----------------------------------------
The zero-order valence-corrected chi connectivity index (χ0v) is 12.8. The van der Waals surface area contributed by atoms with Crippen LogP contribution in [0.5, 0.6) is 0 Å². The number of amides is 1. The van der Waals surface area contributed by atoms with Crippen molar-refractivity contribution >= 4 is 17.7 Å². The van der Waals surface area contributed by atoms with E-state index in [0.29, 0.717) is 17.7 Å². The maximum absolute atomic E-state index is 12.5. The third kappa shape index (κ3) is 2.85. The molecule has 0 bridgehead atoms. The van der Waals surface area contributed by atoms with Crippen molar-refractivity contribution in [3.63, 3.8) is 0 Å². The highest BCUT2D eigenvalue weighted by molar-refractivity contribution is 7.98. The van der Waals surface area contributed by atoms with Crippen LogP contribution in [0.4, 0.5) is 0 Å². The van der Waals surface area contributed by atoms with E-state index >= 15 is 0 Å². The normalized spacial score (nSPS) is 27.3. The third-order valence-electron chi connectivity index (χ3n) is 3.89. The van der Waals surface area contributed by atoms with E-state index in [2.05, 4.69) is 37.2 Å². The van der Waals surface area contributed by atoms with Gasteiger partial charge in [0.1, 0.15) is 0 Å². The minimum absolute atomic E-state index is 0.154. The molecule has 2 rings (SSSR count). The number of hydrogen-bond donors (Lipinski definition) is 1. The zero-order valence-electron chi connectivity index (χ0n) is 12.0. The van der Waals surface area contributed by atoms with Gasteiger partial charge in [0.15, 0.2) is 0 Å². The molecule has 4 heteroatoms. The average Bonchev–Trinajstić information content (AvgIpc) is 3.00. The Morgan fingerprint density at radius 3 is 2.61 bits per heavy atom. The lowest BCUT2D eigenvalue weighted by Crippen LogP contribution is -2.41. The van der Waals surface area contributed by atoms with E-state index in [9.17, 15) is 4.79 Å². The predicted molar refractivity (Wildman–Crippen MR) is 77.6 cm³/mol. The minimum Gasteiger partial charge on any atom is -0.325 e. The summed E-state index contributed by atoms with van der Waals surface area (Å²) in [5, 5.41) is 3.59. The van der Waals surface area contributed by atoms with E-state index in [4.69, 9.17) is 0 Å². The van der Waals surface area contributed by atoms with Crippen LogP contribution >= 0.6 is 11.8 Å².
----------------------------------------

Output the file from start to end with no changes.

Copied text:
The zero-order valence-corrected chi connectivity index (χ0v) is 12.8. The van der Waals surface area contributed by atoms with Crippen LogP contribution in [0.5, 0.6) is 0 Å². The number of amides is 1. The van der Waals surface area contributed by atoms with Crippen molar-refractivity contribution >= 4 is 17.7 Å². The van der Waals surface area contributed by atoms with E-state index in [0.29, 0.717) is 17.7 Å². The maximum absolute atomic E-state index is 12.5. The third kappa shape index (κ3) is 2.85. The molecule has 0 bridgehead atoms. The van der Waals surface area contributed by atoms with Crippen molar-refractivity contribution in [3.63, 3.8) is 0 Å². The highest BCUT2D eigenvalue weighted by molar-refractivity contribution is 7.98. The van der Waals surface area contributed by atoms with Crippen LogP contribution in [0.4, 0.5) is 0 Å². The van der Waals surface area contributed by atoms with E-state index >= 15 is 0 Å². The normalized spacial score (nSPS) is 27.3. The third-order valence-electron chi connectivity index (χ3n) is 3.89. The van der Waals surface area contributed by atoms with E-state index in [2.05, 4.69) is 37.2 Å². The van der Waals surface area contributed by atoms with Gasteiger partial charge in [0.1, 0.15) is 0 Å². The minimum absolute atomic E-state index is 0.154. The molecule has 2 rings (SSSR count). The number of hydrogen-bond donors (Lipinski definition) is 1. The zero-order valence-electron chi connectivity index (χ0n) is 12.0. The van der Waals surface area contributed by atoms with Gasteiger partial charge in [0.15, 0.2) is 0 Å². The molecule has 4 heteroatoms. The average Bonchev–Trinajstić information content (AvgIpc) is 3.00. The Morgan fingerprint density at radius 3 is 2.61 bits per heavy atom. The lowest BCUT2D eigenvalue weighted by Crippen LogP contribution is -2.41. The van der Waals surface area contributed by atoms with E-state index in [9.17, 15) is 4.79 Å². The predicted molar refractivity (Wildman–Crippen MR) is 77.6 cm³/mol. The minimum Gasteiger partial charge on any atom is -0.325 e. The summed E-state index contributed by atoms with van der Waals surface area (Å²) in [5, 5.41) is 3.59. The van der Waals surface area contributed by atoms with E-state index in [4.69, 9.17) is 0 Å². The van der Waals surface area contributed by atoms with Crippen LogP contribution >= 0.6 is 11.8 Å².